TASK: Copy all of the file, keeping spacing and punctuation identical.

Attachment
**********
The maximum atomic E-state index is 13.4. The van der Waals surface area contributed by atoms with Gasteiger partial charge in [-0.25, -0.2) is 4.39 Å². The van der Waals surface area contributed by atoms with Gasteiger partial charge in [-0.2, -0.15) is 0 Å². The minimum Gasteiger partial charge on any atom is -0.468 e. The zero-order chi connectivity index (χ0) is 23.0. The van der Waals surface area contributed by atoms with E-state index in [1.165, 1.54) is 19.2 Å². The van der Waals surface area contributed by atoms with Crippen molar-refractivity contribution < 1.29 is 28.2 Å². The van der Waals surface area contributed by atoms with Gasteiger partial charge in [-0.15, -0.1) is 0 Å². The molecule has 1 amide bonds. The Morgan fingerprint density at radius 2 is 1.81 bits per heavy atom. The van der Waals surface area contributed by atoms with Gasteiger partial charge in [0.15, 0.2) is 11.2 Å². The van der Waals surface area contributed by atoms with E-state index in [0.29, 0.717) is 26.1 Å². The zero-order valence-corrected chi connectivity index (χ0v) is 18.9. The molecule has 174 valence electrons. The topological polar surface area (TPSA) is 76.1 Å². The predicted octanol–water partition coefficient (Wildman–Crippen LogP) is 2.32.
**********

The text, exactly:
The maximum atomic E-state index is 13.4. The van der Waals surface area contributed by atoms with Gasteiger partial charge in [-0.25, -0.2) is 4.39 Å². The van der Waals surface area contributed by atoms with Gasteiger partial charge in [-0.2, -0.15) is 0 Å². The minimum Gasteiger partial charge on any atom is -0.468 e. The zero-order chi connectivity index (χ0) is 23.0. The van der Waals surface area contributed by atoms with E-state index in [1.165, 1.54) is 19.2 Å². The van der Waals surface area contributed by atoms with Crippen molar-refractivity contribution < 1.29 is 28.2 Å². The van der Waals surface area contributed by atoms with Gasteiger partial charge in [-0.15, -0.1) is 0 Å². The molecule has 1 amide bonds. The Morgan fingerprint density at radius 2 is 1.81 bits per heavy atom. The van der Waals surface area contributed by atoms with Gasteiger partial charge in [0.15, 0.2) is 11.2 Å². The van der Waals surface area contributed by atoms with E-state index in [0.29, 0.717) is 26.1 Å². The zero-order valence-corrected chi connectivity index (χ0v) is 18.9. The molecule has 174 valence electrons. The topological polar surface area (TPSA) is 76.1 Å². The predicted octanol–water partition coefficient (Wildman–Crippen LogP) is 2.32.